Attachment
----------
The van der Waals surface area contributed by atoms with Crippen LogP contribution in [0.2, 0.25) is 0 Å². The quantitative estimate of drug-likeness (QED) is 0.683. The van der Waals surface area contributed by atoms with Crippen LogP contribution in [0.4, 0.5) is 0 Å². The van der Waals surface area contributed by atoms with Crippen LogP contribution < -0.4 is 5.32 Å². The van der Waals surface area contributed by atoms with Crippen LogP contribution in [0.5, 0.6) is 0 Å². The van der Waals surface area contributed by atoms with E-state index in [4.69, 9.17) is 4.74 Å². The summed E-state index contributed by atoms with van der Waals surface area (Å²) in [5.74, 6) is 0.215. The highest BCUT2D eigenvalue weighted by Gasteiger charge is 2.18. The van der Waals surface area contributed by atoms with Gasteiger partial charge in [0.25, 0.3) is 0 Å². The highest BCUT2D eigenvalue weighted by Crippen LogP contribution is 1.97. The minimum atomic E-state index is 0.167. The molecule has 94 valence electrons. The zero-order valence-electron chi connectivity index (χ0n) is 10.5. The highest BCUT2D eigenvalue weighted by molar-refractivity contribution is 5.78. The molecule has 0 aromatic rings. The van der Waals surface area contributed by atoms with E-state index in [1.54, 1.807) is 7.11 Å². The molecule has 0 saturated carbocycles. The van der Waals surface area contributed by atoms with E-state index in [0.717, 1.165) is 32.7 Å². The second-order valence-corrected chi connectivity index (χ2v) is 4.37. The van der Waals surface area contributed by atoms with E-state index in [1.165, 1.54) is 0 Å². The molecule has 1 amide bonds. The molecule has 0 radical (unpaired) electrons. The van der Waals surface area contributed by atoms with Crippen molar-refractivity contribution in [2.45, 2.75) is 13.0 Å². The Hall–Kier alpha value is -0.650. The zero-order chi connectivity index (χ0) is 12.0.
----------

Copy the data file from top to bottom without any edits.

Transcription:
The van der Waals surface area contributed by atoms with Crippen LogP contribution in [0.2, 0.25) is 0 Å². The quantitative estimate of drug-likeness (QED) is 0.683. The van der Waals surface area contributed by atoms with Crippen LogP contribution in [0.4, 0.5) is 0 Å². The van der Waals surface area contributed by atoms with Crippen LogP contribution < -0.4 is 5.32 Å². The van der Waals surface area contributed by atoms with Crippen LogP contribution in [0.5, 0.6) is 0 Å². The van der Waals surface area contributed by atoms with E-state index in [4.69, 9.17) is 4.74 Å². The summed E-state index contributed by atoms with van der Waals surface area (Å²) in [5.74, 6) is 0.215. The highest BCUT2D eigenvalue weighted by Gasteiger charge is 2.18. The van der Waals surface area contributed by atoms with Gasteiger partial charge in [0.25, 0.3) is 0 Å². The highest BCUT2D eigenvalue weighted by Crippen LogP contribution is 1.97. The minimum atomic E-state index is 0.167. The molecule has 94 valence electrons. The zero-order valence-electron chi connectivity index (χ0n) is 10.5. The highest BCUT2D eigenvalue weighted by molar-refractivity contribution is 5.78. The molecule has 0 aromatic rings. The van der Waals surface area contributed by atoms with E-state index in [1.54, 1.807) is 7.11 Å². The molecule has 0 saturated carbocycles. The van der Waals surface area contributed by atoms with E-state index in [0.717, 1.165) is 32.7 Å². The second-order valence-corrected chi connectivity index (χ2v) is 4.37. The van der Waals surface area contributed by atoms with E-state index in [1.165, 1.54) is 0 Å². The molecule has 1 amide bonds. The molecule has 0 radical (unpaired) electrons. The van der Waals surface area contributed by atoms with Crippen molar-refractivity contribution in [2.45, 2.75) is 13.0 Å². The Hall–Kier alpha value is -0.650. The zero-order chi connectivity index (χ0) is 12.0.